SOE News

Pre-College Program team builds robot, enters regional competition
JCPenney, Freelon Group are sponsors


R.J. Jackson presents his design plan to teammates.



Mentor Weldon Egerton (far right) advises students on design.



Students in the design, mechanical and programming teams gather around the chassis of the robot.

Students in the Pre-College Program (PCP) in the School of Education are dreaming big in their latest endeavor – building a robot from start to finish that can successfully perform a specific task. Twenty high school students from five different school systems in the area are teaming up to participate in the NCFIRST regional robotics competition April 1-3 in Raleigh. They will work together as a team to design and build their robot and compete with it in the coming months.

FIRST (For Inspiration and Recognition of Science and Technology) is an organization that engages and inspires students as they realize their potential in science, engineering, mathematics and technology. NCFIRST Robotics promotes these endeavors in North Carolina. Students compete in a creative “hands-on, minds-on” process to develop their team robot.

This is the first year a regional robotics competition is being held in North Carolina. Teams from across the state will gather at the Dorton Arena in Raleigh for three days of robotic competition. Winners will continue on to the national competition and participants have the opportunity to win scholarships to colleges and universities across the nation.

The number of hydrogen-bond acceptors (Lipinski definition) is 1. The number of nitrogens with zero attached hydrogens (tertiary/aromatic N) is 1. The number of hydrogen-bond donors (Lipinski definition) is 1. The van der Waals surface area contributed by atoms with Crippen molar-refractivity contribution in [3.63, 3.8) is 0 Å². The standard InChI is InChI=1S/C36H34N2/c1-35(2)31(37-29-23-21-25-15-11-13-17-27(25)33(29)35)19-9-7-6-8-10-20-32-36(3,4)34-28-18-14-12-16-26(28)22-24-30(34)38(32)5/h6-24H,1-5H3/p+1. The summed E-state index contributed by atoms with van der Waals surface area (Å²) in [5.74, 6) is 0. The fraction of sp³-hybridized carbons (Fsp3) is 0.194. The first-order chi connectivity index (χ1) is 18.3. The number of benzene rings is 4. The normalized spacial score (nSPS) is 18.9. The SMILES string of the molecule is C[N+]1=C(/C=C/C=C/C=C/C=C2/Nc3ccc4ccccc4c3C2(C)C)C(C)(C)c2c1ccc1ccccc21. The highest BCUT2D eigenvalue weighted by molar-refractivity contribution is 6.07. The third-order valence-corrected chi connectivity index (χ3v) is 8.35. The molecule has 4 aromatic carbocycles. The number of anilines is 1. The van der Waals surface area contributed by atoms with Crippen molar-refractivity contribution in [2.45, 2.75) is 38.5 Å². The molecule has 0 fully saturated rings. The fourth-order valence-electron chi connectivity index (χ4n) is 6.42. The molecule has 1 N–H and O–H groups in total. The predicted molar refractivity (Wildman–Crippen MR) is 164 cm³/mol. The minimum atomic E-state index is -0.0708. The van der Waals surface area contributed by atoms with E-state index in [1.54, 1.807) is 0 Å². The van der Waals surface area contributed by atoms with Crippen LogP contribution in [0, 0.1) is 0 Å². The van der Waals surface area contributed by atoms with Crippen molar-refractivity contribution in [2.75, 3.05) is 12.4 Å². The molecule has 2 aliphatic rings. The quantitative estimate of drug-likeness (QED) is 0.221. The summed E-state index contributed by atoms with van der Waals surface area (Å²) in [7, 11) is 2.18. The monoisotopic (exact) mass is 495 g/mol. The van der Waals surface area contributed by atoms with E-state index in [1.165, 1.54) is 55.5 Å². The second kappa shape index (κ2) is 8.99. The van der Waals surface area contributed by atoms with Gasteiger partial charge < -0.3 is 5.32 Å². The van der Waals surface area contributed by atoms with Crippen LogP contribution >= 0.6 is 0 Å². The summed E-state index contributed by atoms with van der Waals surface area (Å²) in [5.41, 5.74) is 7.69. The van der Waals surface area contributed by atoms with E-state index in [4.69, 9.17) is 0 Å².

The PCP robotics team is composed of high school students ages 14-17 who are involved in all aspects of creating their robot from the beginning design stage to the final competition. Students are divided into six teams – design, mechanical, electrical, computer programming, publicity and Web site design.  The six teams work together to take the robot from a pile of parts and wires to a functional robot capable of performing a certain task.

Various local and national sponsors have chosen to help support the PCP robotics team in a variety of ways. JCPenney and JCPenney Afterschool Program donated a large portion of the registration fee. The Freelon Group, an architectural firm in Durham, has provided mentors for the students as well as a temporary space for the team to use in building the robot.

Because this is their first year, the PCP students will compete as a rookie team. Their goal is to win the Rookie of the Year award. Just days before the competition in Raleigh, the PCP team will be grouped with two other advanced robotics teams; the three teams will compete together.

This year the students will design their robot to participate in a game called “Breakaway 2010.” In the game the robot can earn points by completing different tasks such as kicking a ball into a goal or hanging from a bar.